- On December 5, 2019
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In October, Google announced an update to its algorithm that the search giant described as the most important update it’s made in the last five years. This update, however, appears to be unlikely to create the mad scramble among website owners and SEOs that previous updates like Google’s Panda and Penguin updates did. The latest update, referred to as BERT (Bidirectional Encoder Representations from Transformers), impacts the way that Google interprets a search query to better understand the context of the question being asked.
Pandu Nayak, Google’s VP of Search, illustrated an example of the latest changes in an October 25 blog post as follows:
“Here’s a search for “2019 brazil traveler to usa need a visa.” The word “to” and its relationship to the other words in the query are particularly important to understanding the meaning. It’s about a Brazilian traveling to the U.S., and not the other way around. Previously, our algorithms wouldn’t understand the importance of this connection, and we returned results about U.S. citizens traveling to Brazil. With BERT, Search is able to grasp this nuance and know that the very common word “to” actually matters a lot here, and we can provide a much more relevant result for this query.”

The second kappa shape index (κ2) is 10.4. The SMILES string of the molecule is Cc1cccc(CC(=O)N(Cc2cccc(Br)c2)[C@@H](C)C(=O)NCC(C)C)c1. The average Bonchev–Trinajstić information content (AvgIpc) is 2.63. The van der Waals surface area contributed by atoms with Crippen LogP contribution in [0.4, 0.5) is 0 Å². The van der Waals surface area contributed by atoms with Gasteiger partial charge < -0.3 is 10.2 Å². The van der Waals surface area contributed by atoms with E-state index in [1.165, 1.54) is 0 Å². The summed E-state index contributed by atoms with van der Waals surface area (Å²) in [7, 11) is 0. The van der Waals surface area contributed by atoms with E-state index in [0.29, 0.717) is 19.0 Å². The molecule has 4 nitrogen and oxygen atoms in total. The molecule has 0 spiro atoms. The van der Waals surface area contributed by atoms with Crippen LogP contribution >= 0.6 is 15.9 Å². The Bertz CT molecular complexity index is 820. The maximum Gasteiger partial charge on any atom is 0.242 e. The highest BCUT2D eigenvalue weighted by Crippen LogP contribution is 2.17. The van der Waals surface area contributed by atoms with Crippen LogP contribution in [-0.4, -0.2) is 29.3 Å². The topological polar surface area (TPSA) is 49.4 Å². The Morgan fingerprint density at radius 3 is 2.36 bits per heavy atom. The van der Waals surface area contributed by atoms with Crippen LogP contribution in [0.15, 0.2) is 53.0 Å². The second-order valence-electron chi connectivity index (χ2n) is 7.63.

It’s true that as a result of this update the top result has changed, but only because it was more relevant to the specific query. It isn’t that the US Embassy site is better optimized for BERT, only that it happened to be a better match for the actual question being asked.
What can/should you do to optimize your site for BERT? Nothing, really.
Typically, when Google announces an algorithm update, website owners will jump into action right away to optimize their sites to accommodate the latest change. Whereas previous updates have prompted websites to improve loading time, restructure to a mobile-friendly layout, or move to https to create a secure browsing experience, BERT is less about effecting change and more about the evolution of the search engine to better understand the content that it indexes and the goals of those who are searching for it.
Google’s Danny Sullivan summed it up best in a recent tweet:
There’s nothing to optimize for with BERT, nor anything for anyone to be rethinking. The fundamentals of us seeking to reward great content remain unchanged.
— Danny Sullivan (@dannysullivan) October 28, 2019